How much would you pay to live in an equitable society in which people get what they deserve and deserve what they get? Economists at Carnegie Mellon University and the Free University of Berlin have developed a mathematical model to measure the value that people place on distributive justice – whether goods are distributed fairly among all members of society.
Applying their model to pre-existing survey data, the authors found that, on average, people are willing to sacrifice about 20 percent of their disposable income to live in an equitable society – but they also found that the value a person places on equity is substantially affected by their race and educational background.
Whites place a higher value on equity than non-whites, and equity is valued more by those with high levels of education than those with less education. The paper was written by Giacomo Corneo at the Free University of Berlin and Christina Fong at Carnegie Mellon, and it is being published in the Journal of Public Economics.
“In many countries, a large share of the government's budget is devoted to redistributing income, supposedly for equity reasons. Since governmental redistribution is costly for society, some knowledge of society's willingness to pay for distributive justice is required in order to evaluate whether that public good is efficiently provided,” the authors write.
Distributive justice can be guided by one of three principles: need, in which income is distributed to individuals based on their needs; equality, in which income is shared equally by all members of a society; or equity, in which income is distributed based on a person’s effort. Whether a person believes we live in an equitable society depends in large measure on whether they believe that labor markets are inherently fair. Do people succeed mostly because of their own hard work, or do people often fail because of bad luck or circumstances beyond their control?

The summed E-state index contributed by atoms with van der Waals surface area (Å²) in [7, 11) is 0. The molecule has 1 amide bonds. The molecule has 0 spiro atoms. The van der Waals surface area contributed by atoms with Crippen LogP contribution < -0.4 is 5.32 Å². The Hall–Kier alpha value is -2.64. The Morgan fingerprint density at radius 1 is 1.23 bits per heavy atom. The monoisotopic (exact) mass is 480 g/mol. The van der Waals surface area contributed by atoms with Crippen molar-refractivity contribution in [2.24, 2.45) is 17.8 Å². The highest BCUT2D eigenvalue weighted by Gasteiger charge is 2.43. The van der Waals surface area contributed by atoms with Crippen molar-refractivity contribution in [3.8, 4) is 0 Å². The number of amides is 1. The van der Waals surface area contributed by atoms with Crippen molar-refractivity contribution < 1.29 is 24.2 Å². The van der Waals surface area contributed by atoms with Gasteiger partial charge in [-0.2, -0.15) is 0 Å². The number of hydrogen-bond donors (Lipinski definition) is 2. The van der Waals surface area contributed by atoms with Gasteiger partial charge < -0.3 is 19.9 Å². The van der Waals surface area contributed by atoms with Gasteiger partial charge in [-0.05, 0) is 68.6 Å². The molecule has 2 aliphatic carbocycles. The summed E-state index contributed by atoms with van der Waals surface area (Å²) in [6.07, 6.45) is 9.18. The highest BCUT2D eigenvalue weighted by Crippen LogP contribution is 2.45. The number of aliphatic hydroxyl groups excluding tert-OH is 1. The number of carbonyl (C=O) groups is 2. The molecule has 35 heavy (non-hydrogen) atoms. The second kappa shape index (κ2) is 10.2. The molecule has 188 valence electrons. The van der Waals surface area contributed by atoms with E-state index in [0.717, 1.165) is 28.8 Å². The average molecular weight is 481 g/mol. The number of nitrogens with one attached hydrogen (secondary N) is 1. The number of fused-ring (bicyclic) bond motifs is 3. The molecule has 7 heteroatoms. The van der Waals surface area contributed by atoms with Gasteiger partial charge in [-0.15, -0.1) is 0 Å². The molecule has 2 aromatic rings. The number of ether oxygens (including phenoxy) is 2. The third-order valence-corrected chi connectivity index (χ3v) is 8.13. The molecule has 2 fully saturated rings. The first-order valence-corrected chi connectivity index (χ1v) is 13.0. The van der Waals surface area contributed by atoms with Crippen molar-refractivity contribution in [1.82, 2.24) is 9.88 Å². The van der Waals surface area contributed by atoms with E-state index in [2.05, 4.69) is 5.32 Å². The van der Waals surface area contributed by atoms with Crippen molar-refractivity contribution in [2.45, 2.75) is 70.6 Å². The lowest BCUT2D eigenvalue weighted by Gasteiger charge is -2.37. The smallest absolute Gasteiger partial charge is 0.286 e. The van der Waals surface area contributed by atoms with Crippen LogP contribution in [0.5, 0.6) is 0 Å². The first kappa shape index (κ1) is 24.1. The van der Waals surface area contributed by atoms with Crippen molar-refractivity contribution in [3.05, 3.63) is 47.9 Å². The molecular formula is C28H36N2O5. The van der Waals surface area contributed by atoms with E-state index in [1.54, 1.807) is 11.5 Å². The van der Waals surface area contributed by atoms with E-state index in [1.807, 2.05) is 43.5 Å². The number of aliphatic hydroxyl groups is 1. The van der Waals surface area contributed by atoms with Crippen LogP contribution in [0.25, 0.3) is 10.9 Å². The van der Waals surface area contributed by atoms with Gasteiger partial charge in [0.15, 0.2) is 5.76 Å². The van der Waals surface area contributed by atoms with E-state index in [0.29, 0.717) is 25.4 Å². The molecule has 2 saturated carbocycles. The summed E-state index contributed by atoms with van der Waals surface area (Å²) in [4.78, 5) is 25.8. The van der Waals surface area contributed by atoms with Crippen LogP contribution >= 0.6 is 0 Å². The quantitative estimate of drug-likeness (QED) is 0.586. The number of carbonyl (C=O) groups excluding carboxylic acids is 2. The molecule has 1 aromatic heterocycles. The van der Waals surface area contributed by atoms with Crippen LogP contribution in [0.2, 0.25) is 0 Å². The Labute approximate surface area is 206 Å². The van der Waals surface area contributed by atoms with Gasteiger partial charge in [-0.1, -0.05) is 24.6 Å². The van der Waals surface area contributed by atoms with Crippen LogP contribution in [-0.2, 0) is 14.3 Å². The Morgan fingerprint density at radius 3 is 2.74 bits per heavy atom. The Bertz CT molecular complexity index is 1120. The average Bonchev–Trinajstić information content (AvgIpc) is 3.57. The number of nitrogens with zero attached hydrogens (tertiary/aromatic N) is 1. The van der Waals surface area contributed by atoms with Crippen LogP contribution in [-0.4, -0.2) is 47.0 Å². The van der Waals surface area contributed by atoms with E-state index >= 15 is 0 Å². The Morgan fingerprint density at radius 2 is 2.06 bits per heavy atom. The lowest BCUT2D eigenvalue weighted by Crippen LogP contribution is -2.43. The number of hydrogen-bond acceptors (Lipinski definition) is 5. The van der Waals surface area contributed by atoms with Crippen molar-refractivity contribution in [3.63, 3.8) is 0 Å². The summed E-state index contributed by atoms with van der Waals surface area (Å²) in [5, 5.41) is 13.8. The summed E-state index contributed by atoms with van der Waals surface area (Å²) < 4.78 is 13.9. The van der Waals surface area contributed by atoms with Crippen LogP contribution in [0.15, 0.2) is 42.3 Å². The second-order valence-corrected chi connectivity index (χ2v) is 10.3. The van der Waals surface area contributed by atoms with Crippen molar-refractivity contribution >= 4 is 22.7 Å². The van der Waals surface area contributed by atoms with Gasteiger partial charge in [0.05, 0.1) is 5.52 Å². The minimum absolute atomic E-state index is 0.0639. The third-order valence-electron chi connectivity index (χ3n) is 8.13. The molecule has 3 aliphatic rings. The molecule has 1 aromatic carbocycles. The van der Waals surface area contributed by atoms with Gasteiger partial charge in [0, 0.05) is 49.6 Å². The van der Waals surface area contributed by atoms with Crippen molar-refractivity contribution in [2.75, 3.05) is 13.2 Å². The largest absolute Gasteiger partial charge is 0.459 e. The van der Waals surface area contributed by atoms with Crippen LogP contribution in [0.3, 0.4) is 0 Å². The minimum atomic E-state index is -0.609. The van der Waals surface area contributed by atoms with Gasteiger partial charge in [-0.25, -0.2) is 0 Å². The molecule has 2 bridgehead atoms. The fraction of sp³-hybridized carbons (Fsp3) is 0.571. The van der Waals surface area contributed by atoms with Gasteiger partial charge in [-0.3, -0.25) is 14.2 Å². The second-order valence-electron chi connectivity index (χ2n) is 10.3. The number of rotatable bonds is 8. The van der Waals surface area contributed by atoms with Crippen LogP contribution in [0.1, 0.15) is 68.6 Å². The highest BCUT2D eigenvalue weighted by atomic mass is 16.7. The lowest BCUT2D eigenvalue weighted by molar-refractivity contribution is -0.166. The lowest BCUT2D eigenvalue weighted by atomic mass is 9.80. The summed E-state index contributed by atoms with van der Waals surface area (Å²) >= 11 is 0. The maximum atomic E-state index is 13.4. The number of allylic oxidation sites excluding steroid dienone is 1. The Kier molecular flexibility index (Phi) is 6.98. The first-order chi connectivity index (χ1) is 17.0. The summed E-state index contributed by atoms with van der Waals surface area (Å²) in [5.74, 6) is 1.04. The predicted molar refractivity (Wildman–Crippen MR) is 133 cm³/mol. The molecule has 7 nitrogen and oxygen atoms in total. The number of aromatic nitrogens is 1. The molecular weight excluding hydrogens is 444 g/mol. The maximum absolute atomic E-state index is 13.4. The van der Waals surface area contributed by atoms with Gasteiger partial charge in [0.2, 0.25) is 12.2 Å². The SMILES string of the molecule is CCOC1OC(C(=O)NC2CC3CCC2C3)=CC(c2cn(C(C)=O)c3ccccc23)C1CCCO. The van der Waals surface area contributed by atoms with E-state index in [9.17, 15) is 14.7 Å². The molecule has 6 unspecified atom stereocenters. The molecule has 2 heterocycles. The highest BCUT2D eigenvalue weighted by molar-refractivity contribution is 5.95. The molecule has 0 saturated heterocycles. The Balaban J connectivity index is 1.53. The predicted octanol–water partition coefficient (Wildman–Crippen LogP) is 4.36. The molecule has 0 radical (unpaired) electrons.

Corneo and Fong analyzed data from the 1998 Gallup poll titled “Haves and Have-Nots,” which gauged respondents’ attitudes toward wealth and poverty as well as government welfare policies. The Gallup poll included questions about why the respondents believed that people became rich or poor, and whether government should redistribute wealth. The survey did not explicitly ask what monetary value the respondents placed on distributive justice, so Corneo and Fong developed their model to use the survey data to answer that question.
Simply asking people outright how much they would pay to achieve an economically just society poses many problems. For example, someone who believes that justice is important to them could exaggerate their response to a question about how much they’d be willing to sacrifice to achieve, because there is no actual cost involved, but an artificially strong response may affect policy makers. People also tend to state higher values of items that they are considering giving up, and lower values of things they are looking to acquire.
For the purposes of their model, Corneo and Fong assume that people hold one of two diametrically opposed beliefs: a laissez-faire view of the economy in which labor markets are inherently fair, rewarding hard work alone and that any form of income redistribution (e.g. via income taxes and welfare) is unjust; or a belief that labor markets are unjust and reward people based on luck.
People who have a laissez-faire attitude toward the economy would give up 20 percent of their income to live in a society in which government does not transfer income from the rich to the poor. On the contrary, those who hold the opposite belief would give up 20 percent of their income to live in a society in which the government does transfer income to the poor. In reality, of course, many people do not hold such black-and-white views, and the authors write that further research might examine how more nuanced perceptions affect the value a person places on distributive justice.
Source: Carnegie Mellon University
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